Asking for help with an eating disorder can be a daunting prospect and requires a lot of courage but it is worth it.
Trust and honesty
Speaking to someone about your eating habits honestly and openly may be hard and it is particularly important to trust the person you are speaking with. If there is a family member you feel comfortable telling, the simplest way may be to sit down with them and just say it (eg "I need to tell you something - I think I have anorexia/eating disorder"). It's likely they will already be worried about you and will be relieved at having the opportunity to listen and help. If you don't get a positive response though, try to remember that it is not because you have done something wrong, but because the person you have told may not know how to respond to what you have told them or may not understand much about eating disorders. Don't give up - either try again or maybe speak to someone else who you think you might receive a more supportive response from.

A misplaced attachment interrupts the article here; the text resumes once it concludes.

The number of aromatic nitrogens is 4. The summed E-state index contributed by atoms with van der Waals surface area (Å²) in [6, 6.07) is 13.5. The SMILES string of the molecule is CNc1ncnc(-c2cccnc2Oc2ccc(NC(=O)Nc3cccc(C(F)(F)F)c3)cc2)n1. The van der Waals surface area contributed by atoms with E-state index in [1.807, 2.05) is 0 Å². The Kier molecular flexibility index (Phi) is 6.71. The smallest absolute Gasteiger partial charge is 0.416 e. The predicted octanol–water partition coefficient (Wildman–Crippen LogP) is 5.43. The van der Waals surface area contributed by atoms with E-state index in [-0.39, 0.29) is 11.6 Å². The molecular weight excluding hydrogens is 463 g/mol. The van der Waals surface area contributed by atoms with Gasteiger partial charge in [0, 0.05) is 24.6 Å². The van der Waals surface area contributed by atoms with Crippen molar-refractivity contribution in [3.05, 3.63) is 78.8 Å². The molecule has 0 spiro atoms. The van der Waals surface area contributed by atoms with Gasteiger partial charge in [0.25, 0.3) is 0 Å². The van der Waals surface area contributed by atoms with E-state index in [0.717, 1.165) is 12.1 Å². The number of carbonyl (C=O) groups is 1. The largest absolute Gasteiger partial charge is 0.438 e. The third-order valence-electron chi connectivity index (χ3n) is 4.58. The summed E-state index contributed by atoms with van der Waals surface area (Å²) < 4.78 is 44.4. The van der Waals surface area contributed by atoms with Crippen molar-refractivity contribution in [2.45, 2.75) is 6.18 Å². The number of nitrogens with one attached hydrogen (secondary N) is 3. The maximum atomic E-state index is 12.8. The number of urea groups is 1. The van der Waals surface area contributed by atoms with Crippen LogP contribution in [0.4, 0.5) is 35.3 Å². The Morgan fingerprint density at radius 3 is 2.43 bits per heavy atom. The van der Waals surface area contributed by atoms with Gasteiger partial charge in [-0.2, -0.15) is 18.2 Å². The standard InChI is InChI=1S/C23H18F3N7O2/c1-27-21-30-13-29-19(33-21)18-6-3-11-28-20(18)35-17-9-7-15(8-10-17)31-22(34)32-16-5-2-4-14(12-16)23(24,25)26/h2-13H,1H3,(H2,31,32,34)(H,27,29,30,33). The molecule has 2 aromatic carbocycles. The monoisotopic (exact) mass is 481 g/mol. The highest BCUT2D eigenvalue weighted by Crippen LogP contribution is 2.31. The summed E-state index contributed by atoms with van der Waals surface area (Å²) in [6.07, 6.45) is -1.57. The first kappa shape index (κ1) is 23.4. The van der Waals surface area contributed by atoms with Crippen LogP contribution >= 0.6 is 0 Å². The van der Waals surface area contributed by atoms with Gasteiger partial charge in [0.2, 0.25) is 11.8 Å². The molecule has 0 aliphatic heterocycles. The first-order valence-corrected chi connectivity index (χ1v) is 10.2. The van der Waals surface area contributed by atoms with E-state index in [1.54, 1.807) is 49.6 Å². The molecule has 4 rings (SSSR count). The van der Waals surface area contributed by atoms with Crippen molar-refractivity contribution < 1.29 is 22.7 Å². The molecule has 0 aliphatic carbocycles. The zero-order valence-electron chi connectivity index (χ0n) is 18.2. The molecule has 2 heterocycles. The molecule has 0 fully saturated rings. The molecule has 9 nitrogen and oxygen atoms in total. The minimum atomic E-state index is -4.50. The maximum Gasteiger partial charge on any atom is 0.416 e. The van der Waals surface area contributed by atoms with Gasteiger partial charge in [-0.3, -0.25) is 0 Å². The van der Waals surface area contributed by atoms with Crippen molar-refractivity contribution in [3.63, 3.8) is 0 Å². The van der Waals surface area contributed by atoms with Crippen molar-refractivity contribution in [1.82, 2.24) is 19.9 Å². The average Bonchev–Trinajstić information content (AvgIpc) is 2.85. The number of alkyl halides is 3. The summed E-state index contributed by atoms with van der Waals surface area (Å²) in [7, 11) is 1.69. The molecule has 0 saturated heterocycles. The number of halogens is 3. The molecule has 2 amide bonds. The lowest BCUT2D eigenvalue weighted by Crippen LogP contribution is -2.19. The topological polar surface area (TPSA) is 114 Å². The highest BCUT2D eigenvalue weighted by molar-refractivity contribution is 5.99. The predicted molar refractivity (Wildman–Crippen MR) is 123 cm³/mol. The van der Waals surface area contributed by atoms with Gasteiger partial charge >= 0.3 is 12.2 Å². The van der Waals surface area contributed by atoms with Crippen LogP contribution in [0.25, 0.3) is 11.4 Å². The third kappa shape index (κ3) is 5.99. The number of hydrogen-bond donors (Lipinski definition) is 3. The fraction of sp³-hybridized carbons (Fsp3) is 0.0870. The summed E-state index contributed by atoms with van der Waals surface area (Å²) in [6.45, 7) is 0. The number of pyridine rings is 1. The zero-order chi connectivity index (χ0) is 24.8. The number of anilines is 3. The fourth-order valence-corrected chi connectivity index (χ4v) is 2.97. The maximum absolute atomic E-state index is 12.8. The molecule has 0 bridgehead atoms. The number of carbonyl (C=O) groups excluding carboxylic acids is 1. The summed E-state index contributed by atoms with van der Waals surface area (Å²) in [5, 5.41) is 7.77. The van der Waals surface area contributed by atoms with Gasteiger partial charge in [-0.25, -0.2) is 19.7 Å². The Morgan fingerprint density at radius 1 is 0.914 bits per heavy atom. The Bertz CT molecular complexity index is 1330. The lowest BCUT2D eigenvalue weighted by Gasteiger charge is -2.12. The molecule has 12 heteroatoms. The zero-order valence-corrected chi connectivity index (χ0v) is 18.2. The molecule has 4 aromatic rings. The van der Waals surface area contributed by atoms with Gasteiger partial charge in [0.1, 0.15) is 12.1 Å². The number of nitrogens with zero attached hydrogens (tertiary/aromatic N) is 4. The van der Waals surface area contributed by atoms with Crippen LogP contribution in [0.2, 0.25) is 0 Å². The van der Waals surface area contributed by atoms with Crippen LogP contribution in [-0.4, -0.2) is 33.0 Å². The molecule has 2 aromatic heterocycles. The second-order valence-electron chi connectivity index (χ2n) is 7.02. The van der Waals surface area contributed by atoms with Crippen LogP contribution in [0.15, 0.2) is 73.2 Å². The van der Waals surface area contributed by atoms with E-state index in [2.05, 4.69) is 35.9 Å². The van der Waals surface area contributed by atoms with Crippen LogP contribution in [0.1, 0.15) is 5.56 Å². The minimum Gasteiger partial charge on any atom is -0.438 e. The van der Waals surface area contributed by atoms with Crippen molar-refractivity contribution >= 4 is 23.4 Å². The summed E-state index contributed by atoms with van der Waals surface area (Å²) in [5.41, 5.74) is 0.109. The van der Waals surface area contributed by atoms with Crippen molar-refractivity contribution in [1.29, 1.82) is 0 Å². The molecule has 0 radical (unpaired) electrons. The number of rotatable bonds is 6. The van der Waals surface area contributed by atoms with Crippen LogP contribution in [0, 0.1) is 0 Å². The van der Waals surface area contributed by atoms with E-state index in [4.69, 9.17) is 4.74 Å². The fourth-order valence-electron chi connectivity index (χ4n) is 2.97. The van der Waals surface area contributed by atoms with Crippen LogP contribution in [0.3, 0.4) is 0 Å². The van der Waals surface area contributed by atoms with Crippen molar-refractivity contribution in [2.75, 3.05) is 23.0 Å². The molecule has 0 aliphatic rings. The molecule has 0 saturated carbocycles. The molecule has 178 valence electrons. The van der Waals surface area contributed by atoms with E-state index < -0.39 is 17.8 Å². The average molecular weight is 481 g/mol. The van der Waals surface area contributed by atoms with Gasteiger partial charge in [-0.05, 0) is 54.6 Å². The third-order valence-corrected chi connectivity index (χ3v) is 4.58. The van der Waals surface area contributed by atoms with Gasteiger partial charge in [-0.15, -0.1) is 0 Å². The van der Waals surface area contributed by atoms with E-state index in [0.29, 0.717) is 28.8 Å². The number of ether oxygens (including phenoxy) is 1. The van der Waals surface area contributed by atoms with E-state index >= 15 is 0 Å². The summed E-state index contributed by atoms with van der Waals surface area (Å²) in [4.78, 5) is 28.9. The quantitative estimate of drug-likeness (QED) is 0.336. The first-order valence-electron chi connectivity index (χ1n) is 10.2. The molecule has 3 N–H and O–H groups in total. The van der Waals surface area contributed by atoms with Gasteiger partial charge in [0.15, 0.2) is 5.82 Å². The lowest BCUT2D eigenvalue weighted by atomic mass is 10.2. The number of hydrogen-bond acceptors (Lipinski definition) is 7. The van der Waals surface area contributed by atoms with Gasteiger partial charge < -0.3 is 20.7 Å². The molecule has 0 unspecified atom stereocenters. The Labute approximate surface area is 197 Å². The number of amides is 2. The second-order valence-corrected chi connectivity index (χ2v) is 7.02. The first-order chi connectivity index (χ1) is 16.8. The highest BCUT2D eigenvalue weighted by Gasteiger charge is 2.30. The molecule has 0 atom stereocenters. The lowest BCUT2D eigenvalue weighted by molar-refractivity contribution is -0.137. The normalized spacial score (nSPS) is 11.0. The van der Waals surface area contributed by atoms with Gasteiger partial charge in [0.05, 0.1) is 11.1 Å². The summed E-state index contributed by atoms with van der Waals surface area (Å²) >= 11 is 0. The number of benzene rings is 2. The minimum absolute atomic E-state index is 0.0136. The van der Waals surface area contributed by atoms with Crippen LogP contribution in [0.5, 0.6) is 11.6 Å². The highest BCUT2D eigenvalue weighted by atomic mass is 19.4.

You might find it easier to talk to a counsellor, psychologist or psychiatrist (someone who is not a family member or friend). Like any relationship, building up this trust may take time and it is important you find someone you feel comfortable with (this may mean seeing several people before finding one that you "click" with!). If talking about it with someone is too overwhelming, an alternative is to email or write down what you want to say.